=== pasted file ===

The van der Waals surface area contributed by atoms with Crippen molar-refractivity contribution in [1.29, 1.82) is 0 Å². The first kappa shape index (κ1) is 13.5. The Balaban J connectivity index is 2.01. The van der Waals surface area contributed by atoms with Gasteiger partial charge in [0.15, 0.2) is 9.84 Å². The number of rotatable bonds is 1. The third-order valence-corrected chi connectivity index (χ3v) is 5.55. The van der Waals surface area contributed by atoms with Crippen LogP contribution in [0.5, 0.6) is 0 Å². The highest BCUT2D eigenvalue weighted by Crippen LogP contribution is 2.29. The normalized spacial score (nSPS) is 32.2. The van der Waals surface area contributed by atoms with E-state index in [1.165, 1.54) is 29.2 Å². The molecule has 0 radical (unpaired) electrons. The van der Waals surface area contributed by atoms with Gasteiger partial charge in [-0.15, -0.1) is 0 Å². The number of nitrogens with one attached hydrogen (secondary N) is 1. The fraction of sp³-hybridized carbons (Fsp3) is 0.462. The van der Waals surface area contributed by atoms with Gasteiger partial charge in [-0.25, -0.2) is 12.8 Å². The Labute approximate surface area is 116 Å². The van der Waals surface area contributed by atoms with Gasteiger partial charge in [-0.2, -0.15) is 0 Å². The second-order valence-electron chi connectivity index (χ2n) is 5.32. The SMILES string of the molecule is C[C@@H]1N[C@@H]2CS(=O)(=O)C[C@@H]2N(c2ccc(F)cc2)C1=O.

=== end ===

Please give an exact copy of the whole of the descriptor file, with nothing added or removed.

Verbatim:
The van der Waals surface area contributed by atoms with Crippen molar-refractivity contribution in [1.29, 1.82) is 0 Å². The first kappa shape index (κ1) is 13.5. The Balaban J connectivity index is 2.01. The van der Waals surface area contributed by atoms with Gasteiger partial charge in [0.15, 0.2) is 9.84 Å². The number of rotatable bonds is 1. The third-order valence-corrected chi connectivity index (χ3v) is 5.55. The van der Waals surface area contributed by atoms with Crippen LogP contribution in [0.5, 0.6) is 0 Å². The highest BCUT2D eigenvalue weighted by Crippen LogP contribution is 2.29. The normalized spacial score (nSPS) is 32.2. The van der Waals surface area contributed by atoms with E-state index in [1.165, 1.54) is 29.2 Å². The molecule has 0 radical (unpaired) electrons. The van der Waals surface area contributed by atoms with Gasteiger partial charge in [-0.15, -0.1) is 0 Å². The number of nitrogens with one attached hydrogen (secondary N) is 1. The fraction of sp³-hybridized carbons (Fsp3) is 0.462. The van der Waals surface area contributed by atoms with Gasteiger partial charge in [-0.25, -0.2) is 12.8 Å². The Labute approximate surface area is 116 Å². The van der Waals surface area contributed by atoms with Gasteiger partial charge in [-0.2, -0.15) is 0 Å². The second-order valence-electron chi connectivity index (χ2n) is 5.32. The SMILES string of the molecule is C[C@@H]1N[C@@H]2CS(=O)(=O)C[C@@H]2N(c2ccc(F)cc2)C1=O.